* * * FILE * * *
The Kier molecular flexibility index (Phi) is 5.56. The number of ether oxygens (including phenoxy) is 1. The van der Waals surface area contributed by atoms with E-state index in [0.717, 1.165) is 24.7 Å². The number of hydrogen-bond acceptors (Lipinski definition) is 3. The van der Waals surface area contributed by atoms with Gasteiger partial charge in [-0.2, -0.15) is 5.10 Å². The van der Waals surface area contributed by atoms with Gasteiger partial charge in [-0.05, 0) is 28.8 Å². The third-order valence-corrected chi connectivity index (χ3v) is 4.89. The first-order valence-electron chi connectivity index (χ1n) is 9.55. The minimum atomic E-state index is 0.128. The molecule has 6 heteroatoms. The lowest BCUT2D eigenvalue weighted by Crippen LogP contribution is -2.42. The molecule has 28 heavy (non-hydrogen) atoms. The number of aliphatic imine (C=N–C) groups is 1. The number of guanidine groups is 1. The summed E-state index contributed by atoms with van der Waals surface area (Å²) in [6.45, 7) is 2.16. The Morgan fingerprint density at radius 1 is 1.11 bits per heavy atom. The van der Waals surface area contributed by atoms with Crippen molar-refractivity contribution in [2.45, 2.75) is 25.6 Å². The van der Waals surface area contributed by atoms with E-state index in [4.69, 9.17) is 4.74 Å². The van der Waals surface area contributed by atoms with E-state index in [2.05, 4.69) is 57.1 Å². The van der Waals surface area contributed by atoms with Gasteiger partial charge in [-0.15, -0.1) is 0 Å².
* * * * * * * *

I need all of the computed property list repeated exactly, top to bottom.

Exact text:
The Kier molecular flexibility index (Phi) is 5.56. The number of ether oxygens (including phenoxy) is 1. The van der Waals surface area contributed by atoms with E-state index in [0.717, 1.165) is 24.7 Å². The number of hydrogen-bond acceptors (Lipinski definition) is 3. The van der Waals surface area contributed by atoms with Gasteiger partial charge in [-0.2, -0.15) is 5.10 Å². The van der Waals surface area contributed by atoms with Gasteiger partial charge in [-0.05, 0) is 28.8 Å². The third-order valence-corrected chi connectivity index (χ3v) is 4.89. The first-order valence-electron chi connectivity index (χ1n) is 9.55. The minimum atomic E-state index is 0.128. The molecule has 6 heteroatoms. The lowest BCUT2D eigenvalue weighted by Crippen LogP contribution is -2.42. The molecule has 28 heavy (non-hydrogen) atoms. The number of aliphatic imine (C=N–C) groups is 1. The number of guanidine groups is 1. The summed E-state index contributed by atoms with van der Waals surface area (Å²) in [6.45, 7) is 2.16. The Morgan fingerprint density at radius 1 is 1.11 bits per heavy atom. The van der Waals surface area contributed by atoms with Crippen molar-refractivity contribution in [2.45, 2.75) is 25.6 Å². The van der Waals surface area contributed by atoms with E-state index in [4.69, 9.17) is 4.74 Å². The van der Waals surface area contributed by atoms with E-state index in [2.05, 4.69) is 57.1 Å². The van der Waals surface area contributed by atoms with Gasteiger partial charge in [-0.15, -0.1) is 0 Å².